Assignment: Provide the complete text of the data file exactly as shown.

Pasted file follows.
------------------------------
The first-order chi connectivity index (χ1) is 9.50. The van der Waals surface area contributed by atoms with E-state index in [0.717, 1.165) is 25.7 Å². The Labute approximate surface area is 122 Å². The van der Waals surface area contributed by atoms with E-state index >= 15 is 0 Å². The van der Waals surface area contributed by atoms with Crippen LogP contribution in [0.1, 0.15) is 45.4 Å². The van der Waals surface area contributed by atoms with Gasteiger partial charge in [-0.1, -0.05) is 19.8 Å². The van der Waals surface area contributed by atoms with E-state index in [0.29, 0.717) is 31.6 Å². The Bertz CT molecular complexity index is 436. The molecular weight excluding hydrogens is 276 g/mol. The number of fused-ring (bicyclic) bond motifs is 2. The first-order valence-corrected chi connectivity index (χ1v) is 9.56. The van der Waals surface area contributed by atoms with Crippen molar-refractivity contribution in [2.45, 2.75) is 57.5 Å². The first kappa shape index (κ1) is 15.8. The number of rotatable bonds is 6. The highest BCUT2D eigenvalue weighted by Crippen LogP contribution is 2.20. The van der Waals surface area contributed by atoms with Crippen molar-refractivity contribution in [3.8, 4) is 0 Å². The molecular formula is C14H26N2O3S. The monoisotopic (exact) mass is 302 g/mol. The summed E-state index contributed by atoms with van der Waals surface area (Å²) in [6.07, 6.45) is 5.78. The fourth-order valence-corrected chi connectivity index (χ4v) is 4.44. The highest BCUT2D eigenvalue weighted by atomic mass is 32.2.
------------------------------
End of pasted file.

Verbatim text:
The first-order chi connectivity index (χ1) is 9.50. The van der Waals surface area contributed by atoms with E-state index in [0.717, 1.165) is 25.7 Å². The Labute approximate surface area is 122 Å². The van der Waals surface area contributed by atoms with E-state index >= 15 is 0 Å². The van der Waals surface area contributed by atoms with Crippen LogP contribution in [0.1, 0.15) is 45.4 Å². The van der Waals surface area contributed by atoms with Gasteiger partial charge in [-0.1, -0.05) is 19.8 Å². The van der Waals surface area contributed by atoms with E-state index in [0.29, 0.717) is 31.6 Å². The Bertz CT molecular complexity index is 436. The molecular weight excluding hydrogens is 276 g/mol. The number of fused-ring (bicyclic) bond motifs is 2. The first-order valence-corrected chi connectivity index (χ1v) is 9.56. The van der Waals surface area contributed by atoms with Crippen molar-refractivity contribution in [2.45, 2.75) is 57.5 Å². The first kappa shape index (κ1) is 15.8. The number of rotatable bonds is 6. The highest BCUT2D eigenvalue weighted by Crippen LogP contribution is 2.20. The van der Waals surface area contributed by atoms with Crippen molar-refractivity contribution in [3.8, 4) is 0 Å². The molecular formula is C14H26N2O3S. The monoisotopic (exact) mass is 302 g/mol. The summed E-state index contributed by atoms with van der Waals surface area (Å²) in [6.07, 6.45) is 5.78. The fourth-order valence-corrected chi connectivity index (χ4v) is 4.44. The highest BCUT2D eigenvalue weighted by atomic mass is 32.2.